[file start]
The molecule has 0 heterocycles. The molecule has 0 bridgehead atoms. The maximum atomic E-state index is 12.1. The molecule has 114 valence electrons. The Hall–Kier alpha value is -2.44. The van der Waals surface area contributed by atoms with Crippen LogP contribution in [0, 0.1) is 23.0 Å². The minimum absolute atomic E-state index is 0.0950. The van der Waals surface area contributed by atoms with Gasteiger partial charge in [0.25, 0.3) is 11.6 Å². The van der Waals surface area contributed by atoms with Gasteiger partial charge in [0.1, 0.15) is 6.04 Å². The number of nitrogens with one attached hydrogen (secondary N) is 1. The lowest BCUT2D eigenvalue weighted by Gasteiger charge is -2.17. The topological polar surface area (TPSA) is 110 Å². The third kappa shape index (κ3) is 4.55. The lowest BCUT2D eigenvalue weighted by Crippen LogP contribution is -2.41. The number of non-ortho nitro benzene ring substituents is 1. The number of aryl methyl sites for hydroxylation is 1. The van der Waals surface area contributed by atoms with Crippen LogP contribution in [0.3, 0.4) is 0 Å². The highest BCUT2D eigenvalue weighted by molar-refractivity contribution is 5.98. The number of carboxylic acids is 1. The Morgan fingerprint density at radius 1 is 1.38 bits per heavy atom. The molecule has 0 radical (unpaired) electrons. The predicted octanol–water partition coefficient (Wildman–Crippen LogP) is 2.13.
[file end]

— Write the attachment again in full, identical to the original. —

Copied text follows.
The molecule has 0 heterocycles. The molecule has 0 bridgehead atoms. The maximum atomic E-state index is 12.1. The molecule has 114 valence electrons. The Hall–Kier alpha value is -2.44. The van der Waals surface area contributed by atoms with Crippen LogP contribution in [0, 0.1) is 23.0 Å². The minimum absolute atomic E-state index is 0.0950. The van der Waals surface area contributed by atoms with Gasteiger partial charge in [0.25, 0.3) is 11.6 Å². The van der Waals surface area contributed by atoms with Gasteiger partial charge in [0.1, 0.15) is 6.04 Å². The number of nitrogens with one attached hydrogen (secondary N) is 1. The lowest BCUT2D eigenvalue weighted by Gasteiger charge is -2.17. The topological polar surface area (TPSA) is 110 Å². The third kappa shape index (κ3) is 4.55. The lowest BCUT2D eigenvalue weighted by Crippen LogP contribution is -2.41. The number of non-ortho nitro benzene ring substituents is 1. The number of aryl methyl sites for hydroxylation is 1. The van der Waals surface area contributed by atoms with Crippen LogP contribution in [0.3, 0.4) is 0 Å². The highest BCUT2D eigenvalue weighted by molar-refractivity contribution is 5.98. The number of carboxylic acids is 1. The Morgan fingerprint density at radius 1 is 1.38 bits per heavy atom. The molecule has 0 radical (unpaired) electrons. The predicted octanol–water partition coefficient (Wildman–Crippen LogP) is 2.13.